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Free Books » Bonar, Horatius » Light & Truth: Acts and the Larger Epistles

Chapter 45 - Romans 5:2 - The Grace, the Joy and the Glory Light & Truth: Acts and the Larger Epistles by Bonar, Horatius

Index

Let us note here—(1) The grace; (2) The introduction into it; (3) The abiding, or standing; (4) The rejoicing.

I. The grace.—It is here called "this grace,"—a well known, most suitable, and sufficient grace, or free love; the free love of Father, Son, and Holy Ghost. This is "the true grace of God"; free love in the heart of God to the ungodly, to the unloving and unloveable. This grace, or free love, is absolute and unconditional; considering not our deservings or qualifications, but simply our need. It looks at us not as good, but as evil; not as sensible, but insensible; not as penitent, but impenitent; not as good in any sense or degree, but as wholly evil. It is not created or awakened by our amendments, or good feelings, or love, or prayers, or regeneration. It regards us simply as sinners, ungodly, needing God's favor and help. It is this free love that begins, carries on, and consummates a sinner's deliverance. The knowledge of this divine free love is life eternal. Out of this fountain, ever full and flowing, there comes to us pardon, and joy, and health, and consolation, and light. He that knows that free love, knows that which saves him, and draws him into happy fellowship with God. He that knows it not, is still afar off; the child of darkness, and the worshipper of an unknown God. We can neither be happy nor holy till we know it. It is the good news of God's free love that we preach. This is "the ministry of the reconciliation"; this is our mission and commission, "to testify the gospel of the grace of God," and to tell that it is "by his mercy that he saves us"; to speak of "the exceeding riches of the grace of God."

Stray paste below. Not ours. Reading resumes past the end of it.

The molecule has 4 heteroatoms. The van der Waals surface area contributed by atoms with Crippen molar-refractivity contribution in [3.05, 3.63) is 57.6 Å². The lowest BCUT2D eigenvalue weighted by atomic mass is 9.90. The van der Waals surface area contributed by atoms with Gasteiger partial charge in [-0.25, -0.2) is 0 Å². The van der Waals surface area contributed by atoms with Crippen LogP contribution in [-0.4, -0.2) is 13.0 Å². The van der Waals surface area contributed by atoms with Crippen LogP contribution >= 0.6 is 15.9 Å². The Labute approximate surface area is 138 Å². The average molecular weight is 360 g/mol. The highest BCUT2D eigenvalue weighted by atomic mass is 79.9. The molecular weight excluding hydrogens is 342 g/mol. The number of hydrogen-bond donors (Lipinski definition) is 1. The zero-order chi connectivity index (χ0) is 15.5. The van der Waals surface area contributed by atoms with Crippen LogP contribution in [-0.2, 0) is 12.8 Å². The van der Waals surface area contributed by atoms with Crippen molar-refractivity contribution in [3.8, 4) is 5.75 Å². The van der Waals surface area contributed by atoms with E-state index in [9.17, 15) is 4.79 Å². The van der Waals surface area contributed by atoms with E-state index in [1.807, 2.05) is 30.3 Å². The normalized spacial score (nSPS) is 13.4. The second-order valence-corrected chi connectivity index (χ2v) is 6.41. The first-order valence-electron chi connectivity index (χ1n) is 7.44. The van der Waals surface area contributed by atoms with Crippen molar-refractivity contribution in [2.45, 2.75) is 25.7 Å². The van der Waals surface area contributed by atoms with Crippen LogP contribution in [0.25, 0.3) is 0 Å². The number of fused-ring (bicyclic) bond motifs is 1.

II. The access, or introduction.—We do not create or awaken this free love by any goodness or qualification of our own. It exists independent of these. Nor did Christ, by His coming and death, create that love. This love existed before; it was this that sent Christ. "God so loved the world, that He gave his Son." Yet, without Christ, this hove could never have reached us. It would have been a distant and inaccessible well, a spring shut up, a fountain sealed. It is through Him that this free love has found its way to us. He brings it to us, and us to it. He gives access, and entrance, and introduction; for the word implies all these, and is used elsewhere to signify the bringing or introducing one person to another (Luke 9:41; Acts 16:20); and is employed not simply in reference to the grace of God, but to God himself (1 Peter 3:18; Ephesians 2:18, 3:12). Our outward or objective Introducer and introduction is Christ himself; our inward or subjective introduction and introducer is faith. Jesus brings us to time Father and the Father's grace, but He does so by producing faith in us. Without, or apart from Christ, the grace cannot come to us; and without faith, Christ and we are kept at a distance from each other. God has given us His true testimony, both as to His grace and as to His Son; and we, in believing that testimony, become connected with both. The grace is deposited in Christ for us; and we, in coming to Him, get the grace that is in Him. The grace that is in Him, He has received for men, even for the rebellious; and this was the grace which He manifested when here on earth, both in his words and deeds. He was the gracious One, and, as such, the representative of the Father. We go to Him to get His own and the Father's grace, the free love of Godhead.